The coronavirus pandemic has hit Pakistan when it is not even prepared for medical undertakings like dengue or measles. Some, however, argue that the collapse of health infrastructure even in developed countries suggest that this pandemic would have overwhelmed our system irrespective of how well-prepared we had been. True, but the difference between the systems in other countries and here is that we are nowhere near adequately responding or bouncing back from this shock.
As the number of Covid-19 cases near 11,000 with more than 200 deaths, a glimmer of hope has emerged for our resource-starved public health sector. The World Health Organisation (WHO), with support from the UK’s Department of International Development, has reached out to Pakistan with £2.67 million aid. The money will be used to fill healthcare gaps and provide the essential personal protective equipment (PPE) to doctors in 27 districts across the country. The fund will also enhance local capacity to identify and diagnose Covid-19 cases and manage them through effective prevention and control measures.
Further, the British High Commissioner has said the UK is looking to repurpose its other aid, worth around £100 million, to help protect the most vulnerable people in Pakistan through economic relief or social security packages. Our aid dependency aside, this would greatly augment local efforts — both in the public and private sector — to provide relief.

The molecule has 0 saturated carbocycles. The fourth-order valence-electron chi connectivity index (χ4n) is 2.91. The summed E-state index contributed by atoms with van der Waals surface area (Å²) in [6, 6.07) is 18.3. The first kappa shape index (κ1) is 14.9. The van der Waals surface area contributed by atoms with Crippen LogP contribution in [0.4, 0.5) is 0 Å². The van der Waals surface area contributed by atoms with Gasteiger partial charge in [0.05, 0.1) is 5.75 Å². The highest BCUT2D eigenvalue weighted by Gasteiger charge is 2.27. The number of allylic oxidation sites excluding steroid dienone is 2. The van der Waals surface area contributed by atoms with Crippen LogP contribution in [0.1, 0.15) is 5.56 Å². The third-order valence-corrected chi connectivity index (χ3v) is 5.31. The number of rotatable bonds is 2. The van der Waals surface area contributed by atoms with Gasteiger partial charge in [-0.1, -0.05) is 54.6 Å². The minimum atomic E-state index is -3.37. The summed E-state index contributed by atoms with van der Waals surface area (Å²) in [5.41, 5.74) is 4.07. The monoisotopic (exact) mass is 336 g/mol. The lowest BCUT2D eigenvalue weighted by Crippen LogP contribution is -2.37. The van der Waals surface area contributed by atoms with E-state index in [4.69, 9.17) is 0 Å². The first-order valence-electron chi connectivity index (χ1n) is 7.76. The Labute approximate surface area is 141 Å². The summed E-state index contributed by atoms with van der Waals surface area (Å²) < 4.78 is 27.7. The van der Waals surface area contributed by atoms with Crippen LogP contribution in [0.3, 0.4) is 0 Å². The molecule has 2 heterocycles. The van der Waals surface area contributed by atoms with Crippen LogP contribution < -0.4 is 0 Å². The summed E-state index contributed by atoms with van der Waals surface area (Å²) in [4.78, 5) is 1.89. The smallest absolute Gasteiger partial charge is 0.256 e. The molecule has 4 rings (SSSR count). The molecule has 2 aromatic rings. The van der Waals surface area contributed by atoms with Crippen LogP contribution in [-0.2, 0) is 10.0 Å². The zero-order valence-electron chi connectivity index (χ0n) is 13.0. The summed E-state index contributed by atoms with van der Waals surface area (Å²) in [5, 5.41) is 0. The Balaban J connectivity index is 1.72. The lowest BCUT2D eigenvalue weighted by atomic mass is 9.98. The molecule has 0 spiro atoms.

Of late, the coronavirus is showing an exponential growth in Pakistan. Even as the government urges the public to adopt social distancing while allowing businesses to reopen, one expects that the burden on hospitals will increase in the coming days. The support from the UK and the WHO could be critical in ensuring that the health systems here do not collapse — for if they do, we will have a far bigger tragedy to deal with than in any other countries of the world.
Published in The Express Tribune, April 24th, 2020.
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